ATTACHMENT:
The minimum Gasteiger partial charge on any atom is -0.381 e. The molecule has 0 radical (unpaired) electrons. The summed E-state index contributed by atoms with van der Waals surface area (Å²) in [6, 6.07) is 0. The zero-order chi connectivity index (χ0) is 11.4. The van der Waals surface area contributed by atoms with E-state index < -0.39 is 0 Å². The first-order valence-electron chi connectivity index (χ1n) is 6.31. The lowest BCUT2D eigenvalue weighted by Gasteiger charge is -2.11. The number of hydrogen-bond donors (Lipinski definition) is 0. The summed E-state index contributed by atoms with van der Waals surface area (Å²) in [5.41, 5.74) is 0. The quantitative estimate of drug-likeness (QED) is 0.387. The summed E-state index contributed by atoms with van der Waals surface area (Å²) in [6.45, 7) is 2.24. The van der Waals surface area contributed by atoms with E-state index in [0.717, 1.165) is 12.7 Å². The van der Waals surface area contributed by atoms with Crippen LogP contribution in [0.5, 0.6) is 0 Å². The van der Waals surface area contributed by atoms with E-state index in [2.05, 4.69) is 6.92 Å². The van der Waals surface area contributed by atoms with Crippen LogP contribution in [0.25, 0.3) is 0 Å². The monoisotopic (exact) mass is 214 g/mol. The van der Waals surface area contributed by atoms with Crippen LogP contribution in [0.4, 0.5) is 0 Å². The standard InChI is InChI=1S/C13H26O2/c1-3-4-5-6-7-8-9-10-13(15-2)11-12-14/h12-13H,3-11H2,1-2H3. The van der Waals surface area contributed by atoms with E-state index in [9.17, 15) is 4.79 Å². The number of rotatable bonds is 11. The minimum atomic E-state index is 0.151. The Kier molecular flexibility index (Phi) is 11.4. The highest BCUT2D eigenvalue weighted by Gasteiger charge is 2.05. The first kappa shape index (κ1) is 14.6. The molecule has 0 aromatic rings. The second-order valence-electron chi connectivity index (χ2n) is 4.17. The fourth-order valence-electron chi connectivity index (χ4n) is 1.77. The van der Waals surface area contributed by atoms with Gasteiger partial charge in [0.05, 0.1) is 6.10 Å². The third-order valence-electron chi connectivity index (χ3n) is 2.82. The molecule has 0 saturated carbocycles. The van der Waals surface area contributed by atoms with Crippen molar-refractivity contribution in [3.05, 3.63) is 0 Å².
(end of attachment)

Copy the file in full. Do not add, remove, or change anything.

The minimum Gasteiger partial charge on any atom is -0.381 e. The molecule has 0 radical (unpaired) electrons. The summed E-state index contributed by atoms with van der Waals surface area (Å²) in [6, 6.07) is 0. The zero-order chi connectivity index (χ0) is 11.4. The van der Waals surface area contributed by atoms with E-state index < -0.39 is 0 Å². The first-order valence-electron chi connectivity index (χ1n) is 6.31. The lowest BCUT2D eigenvalue weighted by Gasteiger charge is -2.11. The number of hydrogen-bond donors (Lipinski definition) is 0. The summed E-state index contributed by atoms with van der Waals surface area (Å²) in [5.41, 5.74) is 0. The quantitative estimate of drug-likeness (QED) is 0.387. The summed E-state index contributed by atoms with van der Waals surface area (Å²) in [6.45, 7) is 2.24. The van der Waals surface area contributed by atoms with E-state index in [0.717, 1.165) is 12.7 Å². The van der Waals surface area contributed by atoms with Crippen LogP contribution in [0.5, 0.6) is 0 Å². The van der Waals surface area contributed by atoms with E-state index in [2.05, 4.69) is 6.92 Å². The van der Waals surface area contributed by atoms with Crippen LogP contribution in [0.25, 0.3) is 0 Å². The monoisotopic (exact) mass is 214 g/mol. The van der Waals surface area contributed by atoms with Crippen LogP contribution in [0.4, 0.5) is 0 Å². The standard InChI is InChI=1S/C13H26O2/c1-3-4-5-6-7-8-9-10-13(15-2)11-12-14/h12-13H,3-11H2,1-2H3. The van der Waals surface area contributed by atoms with E-state index in [9.17, 15) is 4.79 Å². The number of rotatable bonds is 11. The minimum atomic E-state index is 0.151. The Kier molecular flexibility index (Phi) is 11.4. The highest BCUT2D eigenvalue weighted by Gasteiger charge is 2.05. The first kappa shape index (κ1) is 14.6. The molecule has 0 aromatic rings. The second-order valence-electron chi connectivity index (χ2n) is 4.17. The fourth-order valence-electron chi connectivity index (χ4n) is 1.77. The van der Waals surface area contributed by atoms with Gasteiger partial charge in [0.05, 0.1) is 6.10 Å². The third-order valence-electron chi connectivity index (χ3n) is 2.82. The molecule has 0 saturated carbocycles. The van der Waals surface area contributed by atoms with Crippen molar-refractivity contribution in [3.05, 3.63) is 0 Å².